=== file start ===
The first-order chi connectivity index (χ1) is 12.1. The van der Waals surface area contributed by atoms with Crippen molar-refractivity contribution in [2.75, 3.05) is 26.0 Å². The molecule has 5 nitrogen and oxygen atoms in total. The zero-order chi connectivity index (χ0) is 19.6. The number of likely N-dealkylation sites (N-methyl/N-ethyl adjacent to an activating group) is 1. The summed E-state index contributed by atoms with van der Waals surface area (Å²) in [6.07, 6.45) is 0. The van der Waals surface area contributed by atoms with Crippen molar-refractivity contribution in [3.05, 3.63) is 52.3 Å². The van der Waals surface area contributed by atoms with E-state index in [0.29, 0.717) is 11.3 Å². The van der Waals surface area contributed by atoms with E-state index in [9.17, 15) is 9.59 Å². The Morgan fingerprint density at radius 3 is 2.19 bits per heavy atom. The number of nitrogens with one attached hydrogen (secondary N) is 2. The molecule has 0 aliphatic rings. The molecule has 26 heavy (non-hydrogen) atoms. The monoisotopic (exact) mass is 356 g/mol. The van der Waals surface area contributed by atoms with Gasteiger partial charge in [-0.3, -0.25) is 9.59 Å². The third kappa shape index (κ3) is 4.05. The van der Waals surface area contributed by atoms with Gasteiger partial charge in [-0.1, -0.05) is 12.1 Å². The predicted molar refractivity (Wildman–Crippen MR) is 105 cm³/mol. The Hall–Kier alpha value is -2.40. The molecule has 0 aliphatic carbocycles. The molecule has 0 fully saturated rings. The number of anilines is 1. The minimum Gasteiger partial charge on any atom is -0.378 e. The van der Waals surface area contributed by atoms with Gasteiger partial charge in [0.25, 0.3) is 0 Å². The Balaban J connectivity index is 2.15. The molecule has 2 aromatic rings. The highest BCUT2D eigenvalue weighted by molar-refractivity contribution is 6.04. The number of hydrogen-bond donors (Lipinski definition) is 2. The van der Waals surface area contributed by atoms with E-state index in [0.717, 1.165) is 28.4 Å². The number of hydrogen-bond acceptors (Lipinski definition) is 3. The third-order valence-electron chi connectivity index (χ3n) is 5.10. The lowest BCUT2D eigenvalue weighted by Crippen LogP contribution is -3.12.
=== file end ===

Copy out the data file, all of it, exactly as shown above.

The first-order chi connectivity index (χ1) is 12.1. The van der Waals surface area contributed by atoms with Crippen molar-refractivity contribution in [2.75, 3.05) is 26.0 Å². The molecule has 5 nitrogen and oxygen atoms in total. The zero-order chi connectivity index (χ0) is 19.6. The number of likely N-dealkylation sites (N-methyl/N-ethyl adjacent to an activating group) is 1. The summed E-state index contributed by atoms with van der Waals surface area (Å²) in [6.07, 6.45) is 0. The van der Waals surface area contributed by atoms with Crippen molar-refractivity contribution in [3.05, 3.63) is 52.3 Å². The van der Waals surface area contributed by atoms with E-state index in [0.29, 0.717) is 11.3 Å². The van der Waals surface area contributed by atoms with E-state index in [9.17, 15) is 9.59 Å². The Morgan fingerprint density at radius 3 is 2.19 bits per heavy atom. The number of nitrogens with one attached hydrogen (secondary N) is 2. The molecule has 0 aliphatic rings. The molecule has 26 heavy (non-hydrogen) atoms. The monoisotopic (exact) mass is 356 g/mol. The van der Waals surface area contributed by atoms with Gasteiger partial charge in [-0.3, -0.25) is 9.59 Å². The third kappa shape index (κ3) is 4.05. The van der Waals surface area contributed by atoms with Gasteiger partial charge in [-0.1, -0.05) is 12.1 Å². The predicted molar refractivity (Wildman–Crippen MR) is 105 cm³/mol. The Hall–Kier alpha value is -2.40. The molecule has 0 aliphatic carbocycles. The molecule has 0 fully saturated rings. The number of anilines is 1. The minimum Gasteiger partial charge on any atom is -0.378 e. The van der Waals surface area contributed by atoms with Gasteiger partial charge in [0.25, 0.3) is 0 Å². The Balaban J connectivity index is 2.15. The molecule has 2 aromatic rings. The highest BCUT2D eigenvalue weighted by molar-refractivity contribution is 6.04. The number of hydrogen-bond donors (Lipinski definition) is 2. The van der Waals surface area contributed by atoms with E-state index in [0.717, 1.165) is 28.4 Å². The number of hydrogen-bond acceptors (Lipinski definition) is 3. The third-order valence-electron chi connectivity index (χ3n) is 5.10. The lowest BCUT2D eigenvalue weighted by Crippen LogP contribution is -3.12.